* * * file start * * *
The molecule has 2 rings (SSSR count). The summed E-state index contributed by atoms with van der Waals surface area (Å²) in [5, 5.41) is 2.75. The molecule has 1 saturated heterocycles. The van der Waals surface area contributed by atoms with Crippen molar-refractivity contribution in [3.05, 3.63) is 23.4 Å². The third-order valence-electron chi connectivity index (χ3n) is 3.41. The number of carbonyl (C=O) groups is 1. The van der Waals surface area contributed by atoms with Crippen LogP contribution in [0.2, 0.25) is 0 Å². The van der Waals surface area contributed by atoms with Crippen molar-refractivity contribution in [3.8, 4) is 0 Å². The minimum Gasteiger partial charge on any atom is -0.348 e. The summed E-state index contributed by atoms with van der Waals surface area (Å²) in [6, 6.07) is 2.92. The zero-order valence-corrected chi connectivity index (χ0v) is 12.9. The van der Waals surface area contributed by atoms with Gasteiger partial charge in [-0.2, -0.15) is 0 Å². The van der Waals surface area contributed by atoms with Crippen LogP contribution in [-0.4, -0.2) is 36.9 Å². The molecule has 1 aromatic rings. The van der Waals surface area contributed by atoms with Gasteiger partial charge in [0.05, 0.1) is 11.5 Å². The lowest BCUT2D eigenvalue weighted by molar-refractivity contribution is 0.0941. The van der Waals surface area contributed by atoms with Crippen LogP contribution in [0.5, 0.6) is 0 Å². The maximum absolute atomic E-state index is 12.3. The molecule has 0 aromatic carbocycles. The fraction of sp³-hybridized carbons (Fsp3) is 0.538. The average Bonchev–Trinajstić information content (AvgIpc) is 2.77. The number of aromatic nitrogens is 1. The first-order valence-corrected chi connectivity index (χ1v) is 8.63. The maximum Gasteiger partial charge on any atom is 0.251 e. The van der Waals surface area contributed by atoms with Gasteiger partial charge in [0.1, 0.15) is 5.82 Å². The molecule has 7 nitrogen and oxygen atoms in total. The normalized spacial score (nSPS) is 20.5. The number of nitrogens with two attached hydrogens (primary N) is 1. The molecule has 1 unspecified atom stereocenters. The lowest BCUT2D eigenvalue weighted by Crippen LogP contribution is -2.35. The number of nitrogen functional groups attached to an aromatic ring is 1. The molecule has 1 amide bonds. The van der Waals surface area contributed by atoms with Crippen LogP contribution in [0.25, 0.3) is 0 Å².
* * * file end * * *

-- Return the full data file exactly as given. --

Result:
The molecule has 2 rings (SSSR count). The summed E-state index contributed by atoms with van der Waals surface area (Å²) in [5, 5.41) is 2.75. The molecule has 1 saturated heterocycles. The van der Waals surface area contributed by atoms with Crippen molar-refractivity contribution in [3.05, 3.63) is 23.4 Å². The third-order valence-electron chi connectivity index (χ3n) is 3.41. The number of carbonyl (C=O) groups is 1. The van der Waals surface area contributed by atoms with Crippen LogP contribution in [0.2, 0.25) is 0 Å². The van der Waals surface area contributed by atoms with Crippen molar-refractivity contribution in [3.8, 4) is 0 Å². The minimum Gasteiger partial charge on any atom is -0.348 e. The summed E-state index contributed by atoms with van der Waals surface area (Å²) in [6, 6.07) is 2.92. The zero-order valence-corrected chi connectivity index (χ0v) is 12.9. The van der Waals surface area contributed by atoms with Gasteiger partial charge in [-0.2, -0.15) is 0 Å². The van der Waals surface area contributed by atoms with Crippen LogP contribution in [-0.4, -0.2) is 36.9 Å². The molecule has 1 aromatic rings. The van der Waals surface area contributed by atoms with Gasteiger partial charge in [0.05, 0.1) is 11.5 Å². The lowest BCUT2D eigenvalue weighted by molar-refractivity contribution is 0.0941. The van der Waals surface area contributed by atoms with Crippen LogP contribution in [0.5, 0.6) is 0 Å². The maximum absolute atomic E-state index is 12.3. The molecule has 0 aromatic carbocycles. The fraction of sp³-hybridized carbons (Fsp3) is 0.538. The average Bonchev–Trinajstić information content (AvgIpc) is 2.77. The number of aromatic nitrogens is 1. The first-order valence-corrected chi connectivity index (χ1v) is 8.63. The maximum Gasteiger partial charge on any atom is 0.251 e. The van der Waals surface area contributed by atoms with Gasteiger partial charge in [0.1, 0.15) is 5.82 Å². The molecule has 7 nitrogen and oxygen atoms in total. The normalized spacial score (nSPS) is 20.5. The number of nitrogens with two attached hydrogens (primary N) is 1. The molecule has 1 unspecified atom stereocenters. The lowest BCUT2D eigenvalue weighted by Crippen LogP contribution is -2.35. The number of nitrogen functional groups attached to an aromatic ring is 1. The molecule has 1 amide bonds. The van der Waals surface area contributed by atoms with Crippen LogP contribution in [0.25, 0.3) is 0 Å².